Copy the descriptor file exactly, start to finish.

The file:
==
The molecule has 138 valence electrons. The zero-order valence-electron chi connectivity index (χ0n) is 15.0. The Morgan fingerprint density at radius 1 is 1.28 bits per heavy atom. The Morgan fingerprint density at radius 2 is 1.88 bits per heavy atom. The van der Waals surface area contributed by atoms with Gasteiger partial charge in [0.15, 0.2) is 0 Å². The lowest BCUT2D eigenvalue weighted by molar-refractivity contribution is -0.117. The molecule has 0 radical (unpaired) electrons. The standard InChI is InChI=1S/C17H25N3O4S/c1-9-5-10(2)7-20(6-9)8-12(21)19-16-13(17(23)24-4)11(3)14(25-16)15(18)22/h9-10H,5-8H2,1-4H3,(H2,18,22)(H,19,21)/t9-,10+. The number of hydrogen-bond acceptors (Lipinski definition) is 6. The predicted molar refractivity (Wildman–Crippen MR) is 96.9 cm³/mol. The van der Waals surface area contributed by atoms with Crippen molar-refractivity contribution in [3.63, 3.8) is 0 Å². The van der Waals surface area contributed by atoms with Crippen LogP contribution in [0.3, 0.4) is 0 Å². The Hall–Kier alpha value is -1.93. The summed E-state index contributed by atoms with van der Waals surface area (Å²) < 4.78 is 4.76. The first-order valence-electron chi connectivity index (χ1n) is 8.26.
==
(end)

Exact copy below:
The molecule has 138 valence electrons. The zero-order valence-electron chi connectivity index (χ0n) is 15.0. The Morgan fingerprint density at radius 1 is 1.28 bits per heavy atom. The Morgan fingerprint density at radius 2 is 1.88 bits per heavy atom. The van der Waals surface area contributed by atoms with Gasteiger partial charge in [0.15, 0.2) is 0 Å². The lowest BCUT2D eigenvalue weighted by molar-refractivity contribution is -0.117. The molecule has 0 radical (unpaired) electrons. The standard InChI is InChI=1S/C17H25N3O4S/c1-9-5-10(2)7-20(6-9)8-12(21)19-16-13(17(23)24-4)11(3)14(25-16)15(18)22/h9-10H,5-8H2,1-4H3,(H2,18,22)(H,19,21)/t9-,10+. The number of hydrogen-bond acceptors (Lipinski definition) is 6. The predicted molar refractivity (Wildman–Crippen MR) is 96.9 cm³/mol. The van der Waals surface area contributed by atoms with Crippen molar-refractivity contribution in [3.63, 3.8) is 0 Å². The van der Waals surface area contributed by atoms with Crippen LogP contribution in [0.3, 0.4) is 0 Å². The Hall–Kier alpha value is -1.93. The summed E-state index contributed by atoms with van der Waals surface area (Å²) < 4.78 is 4.76. The first-order valence-electron chi connectivity index (χ1n) is 8.26.